Donald Trump has made a series of assertions about 9/11 and George W. Bush that have sparked both criticism and, strangely, support. When examined chronologically though, it reveals Trump’s opinion has seemingly been revised multiple times for his own political advantage.
Last Friday, in an interview with Bloomberg TV, Trump was asked about his personal character. After bragging about how big a heart he has, the interview took a non sequitur turn.
“George Bush — and say what you want — the World Trade Center came down during his time,” he said. The interviewer then interjected that he couldn’t put that on Bush and Trump responded, “He was president, okay? Blame him or don’t blame him, but he was president. The World Trade Center came down during his reign.”
Trump gave no other elaboration than this infantile, finger-pointing response.
Obviously, that sparked controversy. When reporters flanked Trump with questions about his remark that night at a campaign event, Trump gave no comment.
Instead of answering to the reporters, Trump finally gave some supposed context on his statement by angrily tweeting Jeb Bush that his brother did not, in fact, keep our country safe.
Donald Trump then hurled an insult at Jeb’s apparent lack of energy and presence, because he’s Donald Trump.
If this was Trump’s reasoning, why didn’t he say it earlier to the press? Given that Trump once said that Fox News anchor Megyn Kelly “had blood coming out of her … wherever,” it doesn’t seem that he has a problem speaking his mind.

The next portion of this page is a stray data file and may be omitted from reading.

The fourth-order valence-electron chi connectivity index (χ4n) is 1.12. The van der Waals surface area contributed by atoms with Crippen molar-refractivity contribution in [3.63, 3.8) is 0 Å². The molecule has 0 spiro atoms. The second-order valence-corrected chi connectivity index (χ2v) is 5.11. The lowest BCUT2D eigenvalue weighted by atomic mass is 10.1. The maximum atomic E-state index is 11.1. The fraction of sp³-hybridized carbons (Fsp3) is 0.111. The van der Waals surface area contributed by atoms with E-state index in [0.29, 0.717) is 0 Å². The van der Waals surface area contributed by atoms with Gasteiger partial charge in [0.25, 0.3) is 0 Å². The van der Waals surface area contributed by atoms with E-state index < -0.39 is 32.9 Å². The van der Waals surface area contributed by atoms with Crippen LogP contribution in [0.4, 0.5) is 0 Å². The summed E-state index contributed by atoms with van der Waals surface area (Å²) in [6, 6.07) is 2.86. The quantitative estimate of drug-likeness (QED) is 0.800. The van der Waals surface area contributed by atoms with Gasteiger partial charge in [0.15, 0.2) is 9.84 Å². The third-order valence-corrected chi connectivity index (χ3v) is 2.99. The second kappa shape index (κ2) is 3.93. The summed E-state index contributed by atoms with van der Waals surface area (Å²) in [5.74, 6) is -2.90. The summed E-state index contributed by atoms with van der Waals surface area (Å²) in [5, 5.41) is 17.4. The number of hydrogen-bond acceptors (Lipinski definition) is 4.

Trump’s speech at a rally in South Carolina Monday night gave yet another version of his Bush administration critique, insisting that they knew of the potential threat.
“George Tenet, the CIA director, knew there would be an attack, and he said so to the president and said so to everybody else that would listen,” Trump said.
It’s true that George Tenet, along with other intelligence officers, suspected a possible attack and attempted to notify the Bush administration to no avail, but Trump’s wording makes it sound like the Bush administration knew exactly what was going to happen and refused to lift a finger.
“I’m not saying I would’ve prevented them, but I would’ve had a chance because I’m pretty good at this stuff,” Trump continued.
“I’m pretty good at this stuff” does not sound like something someone trained and experienced in handling sensitive international relations and potential terrorist crises would use to describe the situation.
Given the rare kernel of truth in Trump’s final draft of his 9/11 stance, some have said that Trump was right, revealing a difficult truth about the Bush administration. He made a vague, unsupported implication about a former president. He avoided official questioning until he had some sort of answer to validate his capricious statement.
Trump isn’t some purveyor of hard-to-swallow facts. He said what popped into his head and justified it ex post facto. This is Trump’s strategy. Upset some people by saying POW’s aren’t war heroes? Make veterans’ rights part of your platform. Trump seems to believe he can will his statements into truth, and his supporters seem to let him.